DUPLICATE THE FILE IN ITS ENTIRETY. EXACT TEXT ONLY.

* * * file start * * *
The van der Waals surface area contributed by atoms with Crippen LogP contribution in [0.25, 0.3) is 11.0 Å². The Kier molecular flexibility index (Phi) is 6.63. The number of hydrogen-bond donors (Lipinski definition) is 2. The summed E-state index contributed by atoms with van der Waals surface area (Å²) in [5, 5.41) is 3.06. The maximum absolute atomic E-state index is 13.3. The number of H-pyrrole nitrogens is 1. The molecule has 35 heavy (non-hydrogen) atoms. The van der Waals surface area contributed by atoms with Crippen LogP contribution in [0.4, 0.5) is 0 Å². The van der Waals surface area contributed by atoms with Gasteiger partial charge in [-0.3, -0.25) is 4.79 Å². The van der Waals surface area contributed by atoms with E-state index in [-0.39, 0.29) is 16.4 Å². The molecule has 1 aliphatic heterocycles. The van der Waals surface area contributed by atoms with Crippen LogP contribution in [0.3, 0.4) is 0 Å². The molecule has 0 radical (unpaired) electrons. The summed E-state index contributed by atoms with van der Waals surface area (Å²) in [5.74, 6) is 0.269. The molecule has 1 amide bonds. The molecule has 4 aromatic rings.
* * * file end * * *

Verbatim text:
The van der Waals surface area contributed by atoms with Crippen LogP contribution in [0.25, 0.3) is 11.0 Å². The Kier molecular flexibility index (Phi) is 6.63. The number of hydrogen-bond donors (Lipinski definition) is 2. The summed E-state index contributed by atoms with van der Waals surface area (Å²) in [5, 5.41) is 3.06. The maximum absolute atomic E-state index is 13.3. The number of H-pyrrole nitrogens is 1. The molecule has 35 heavy (non-hydrogen) atoms. The van der Waals surface area contributed by atoms with Crippen LogP contribution in [0.4, 0.5) is 0 Å². The van der Waals surface area contributed by atoms with Gasteiger partial charge in [-0.3, -0.25) is 4.79 Å². The van der Waals surface area contributed by atoms with E-state index in [-0.39, 0.29) is 16.4 Å². The molecule has 1 aliphatic heterocycles. The van der Waals surface area contributed by atoms with Crippen LogP contribution in [0.3, 0.4) is 0 Å². The molecule has 0 radical (unpaired) electrons. The summed E-state index contributed by atoms with van der Waals surface area (Å²) in [5.74, 6) is 0.269. The molecule has 1 amide bonds. The molecule has 4 aromatic rings.